The Norwegian Competition Authority shall prohibit concentrations that will significantly impede effective competition, in particular as a result of the creation or strengthening of a dominant position.

If similar conditions are fulfilled, the Norwegian Competition Authority is empowered to prohibit acquisitions of holdings in an undertaking even if control of that undertaking is not achieved (minority shareholdings).

No later than 25 working days after notification has been received (Phase 1), the Norwegian Competition Authority must notify the parties that it may intervene. In its notice, the Authority must show that there are reasonable grounds to assume that the criteria for objecting to the transaction are fulfilled. If no such notice is given, the Authority will be unable to intervene.

If the parties propose modifying commitments in Phase 1, the Authority’s review process may be extended with 10 working days.

The Norwegian Competition Authority must, as soon as possible and no later than 70 working days after notification was received, accept modifying commitments proposed by the parties or issue a reasoned preliminary decision to prohibit the transaction.

If the parties propose modifying commitments in Phase 2, the Authority’s review process will be extended.

The parties have 15 working days to submit their response to the preliminary prohibition decision. The Norwegian Competition Authority must make a final decision no later than 15 working days after it has received the parties’ response. If the parties have proposed modifying commitments after the Authority has issued its preliminary decision, the deadline for making a final decision may be extended by 15 working days.

If the Norwegian Competition Authority finds no legal basis to intervene, the notifying parties will be informed in writing that the case is closed. In cases where the Authority has notified the parties that it may intervene, a brief explanation of why there are no grounds to intervene will be given.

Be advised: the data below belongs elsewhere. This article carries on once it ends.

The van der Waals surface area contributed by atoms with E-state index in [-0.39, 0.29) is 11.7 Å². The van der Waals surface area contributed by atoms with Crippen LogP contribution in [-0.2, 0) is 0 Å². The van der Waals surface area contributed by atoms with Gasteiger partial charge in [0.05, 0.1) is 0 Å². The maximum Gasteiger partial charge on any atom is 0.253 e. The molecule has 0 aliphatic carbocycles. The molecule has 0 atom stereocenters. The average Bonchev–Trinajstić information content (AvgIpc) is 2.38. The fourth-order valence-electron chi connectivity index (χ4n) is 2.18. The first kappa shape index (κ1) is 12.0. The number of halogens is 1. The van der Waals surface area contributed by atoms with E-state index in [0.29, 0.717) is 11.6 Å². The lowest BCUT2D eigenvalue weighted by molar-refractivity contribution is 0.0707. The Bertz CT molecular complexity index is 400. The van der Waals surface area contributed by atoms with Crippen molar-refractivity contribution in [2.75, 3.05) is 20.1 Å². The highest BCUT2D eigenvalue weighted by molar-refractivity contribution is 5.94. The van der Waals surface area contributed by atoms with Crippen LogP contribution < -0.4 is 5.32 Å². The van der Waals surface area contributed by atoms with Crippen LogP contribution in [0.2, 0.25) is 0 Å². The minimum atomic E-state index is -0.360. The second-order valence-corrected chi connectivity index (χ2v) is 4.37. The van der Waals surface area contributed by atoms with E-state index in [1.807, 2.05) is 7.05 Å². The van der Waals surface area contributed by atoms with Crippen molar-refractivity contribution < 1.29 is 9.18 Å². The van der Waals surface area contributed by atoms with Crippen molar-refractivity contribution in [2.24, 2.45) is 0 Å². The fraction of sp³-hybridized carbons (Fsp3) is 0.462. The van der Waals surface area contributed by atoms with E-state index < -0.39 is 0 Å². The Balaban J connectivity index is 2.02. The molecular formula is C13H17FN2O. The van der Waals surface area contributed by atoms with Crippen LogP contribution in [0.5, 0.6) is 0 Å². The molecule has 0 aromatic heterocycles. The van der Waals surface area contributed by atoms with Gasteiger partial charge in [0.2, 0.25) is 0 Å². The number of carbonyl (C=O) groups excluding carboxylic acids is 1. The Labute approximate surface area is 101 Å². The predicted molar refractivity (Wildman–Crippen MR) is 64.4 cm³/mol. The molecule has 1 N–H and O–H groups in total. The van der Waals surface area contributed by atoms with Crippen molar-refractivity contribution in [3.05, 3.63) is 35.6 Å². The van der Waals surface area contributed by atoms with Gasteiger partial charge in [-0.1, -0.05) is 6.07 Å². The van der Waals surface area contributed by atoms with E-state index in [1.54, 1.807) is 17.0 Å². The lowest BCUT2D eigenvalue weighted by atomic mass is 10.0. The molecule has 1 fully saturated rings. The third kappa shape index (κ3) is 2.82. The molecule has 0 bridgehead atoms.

A decision to intervene may be appealed within a period of 15 working days. The Norwegian Competition Authority must submit the Norwegian Competition Tribunal no later than 15 days after it has been received. The appeals board must decide on the appeal no later than 60 days after it has been received.

List of Norwegian Competition Authority decisions on concentrations >>


Inform the Authority about mergers and acquisitions
The Norwegian Competition Authority wishes to receive information about mergers and acquisitions that may harm competition. The turnover thresholds mean that not all concentrations that may harm competition are notified to the Authority. It is therefore important that the Authority is tipped off about such concentrations.

The Norwegian Competition Authority encourages those who inform the Authority about concentrations to state their names and contact details, though tip-offs may also be submitted anonymously. By providing contact details, you enable the Authority to obtain further information from you, should that become necessary.

In general, the Norwegian Competition Authority has a duty, upon request, to disclose information that it has received. An exception is made for confidential information, such as trade secrets. Questions about disclosure, confidentiality and anonymity may be answered by the Authority’s tip-off hotline.

To contact us you can use our phone number: +47 55 59 75 00.